Latina employees continue to face a wage gap that’s barely improved since 1989

For 2022, the Equal Pay Day coalition took up a more inclusive methodology to calculate the wage gap more accurately.

The first Equal Pay Day was started in 1996 to raise awareness about the gender wage gap between men and women. The average working woman needs to work, full-time, to March 15 to match the pay of an average working man. Over the years, it has become clear that the gap varies among different communities, so other Equal Pay Days have been added to reflect the fact that many women of color have to work much longer into the year to catch up with the pay rates for white men.

In 2020 and 2021, Latina Equal Pay Day fell in late October, but this year, it’s Dec. 8. Typically, Equal Pay Day was determined using data reflecting the earnings of full-time, year-round employees. But during the COVID pandemic, many women, particularly women of color, were forced into part-time work, seasonal work or entirely out of the workforce.

It’s noteworthy to keep in mind that the Equal Pay Day coalition uses the U.S. Census Bureau documents to report on these findings. The U.S. Census uses “Hispanic” and “Latino/Latina” interchangeably to refer to people of Mexican, Puerto Rican, Cuban, Central and South American, Dominican and Spanish descent.

This year, the Equal Pay Day coalition looked into women who worked part-time or seasonally to more accurately depict how the gender pay gap puts Black and Hispanic communities at a disadvantage. Latina employees, overall, are paid $0.54 for every dollar paid to a white, non-Hispanic male employee. 33 years ago, in 1989, Latinas were paid $0.52 for every dollar a white man earned.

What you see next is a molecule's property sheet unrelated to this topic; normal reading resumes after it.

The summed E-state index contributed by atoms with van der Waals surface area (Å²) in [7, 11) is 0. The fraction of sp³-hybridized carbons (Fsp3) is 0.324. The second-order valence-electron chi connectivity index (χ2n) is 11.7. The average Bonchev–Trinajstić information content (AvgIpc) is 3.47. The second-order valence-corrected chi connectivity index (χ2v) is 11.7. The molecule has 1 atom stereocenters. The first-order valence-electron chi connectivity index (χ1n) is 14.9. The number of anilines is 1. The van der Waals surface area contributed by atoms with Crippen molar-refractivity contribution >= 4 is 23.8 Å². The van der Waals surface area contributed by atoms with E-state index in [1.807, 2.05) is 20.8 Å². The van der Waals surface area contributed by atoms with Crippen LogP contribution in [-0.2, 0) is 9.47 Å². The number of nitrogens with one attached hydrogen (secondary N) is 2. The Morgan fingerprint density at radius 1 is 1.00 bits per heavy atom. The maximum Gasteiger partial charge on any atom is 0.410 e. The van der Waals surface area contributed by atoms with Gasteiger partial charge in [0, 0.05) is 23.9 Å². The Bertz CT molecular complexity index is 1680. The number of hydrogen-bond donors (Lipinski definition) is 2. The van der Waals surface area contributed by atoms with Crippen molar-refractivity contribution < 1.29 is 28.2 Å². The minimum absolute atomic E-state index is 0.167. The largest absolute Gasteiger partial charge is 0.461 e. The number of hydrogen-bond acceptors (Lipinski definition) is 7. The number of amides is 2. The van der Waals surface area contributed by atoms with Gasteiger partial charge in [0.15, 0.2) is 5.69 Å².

A 2021 study found that if the wage gap continues its minimal increase, at the rate it has been for the last 30 years, Latinas will not reach equal pay with white men until 2206.

Latina employees are overrepresented in low-wage jobs, the National Partnership for Women & Families (NPWF) argued in March 2021, and face many other obstacles in the workforce.

But the pay gap impacts Latinas at every level, including executives. NPWF found that the median pay for Latinas in full-time computer and math-related jobs is $81,559, compared to the median salary for white men, which is $89,427. Latinas in legal occupations are found to be paid $66,201 per year, while white men in the same field typically make $156,908. Latina nurses are paid $58,232, compared to white male nurses making $96,778.

It benefits the entire U.S. to uplift Latina workers. Latina employees contribute greatly to the national economy, but still battle unequal pay, workplace discrimination and limited benefits and access to paid family and medical leave. More efforts should be made to close the wage gap and support policies that reward these employees’ work and expand their economic security options.

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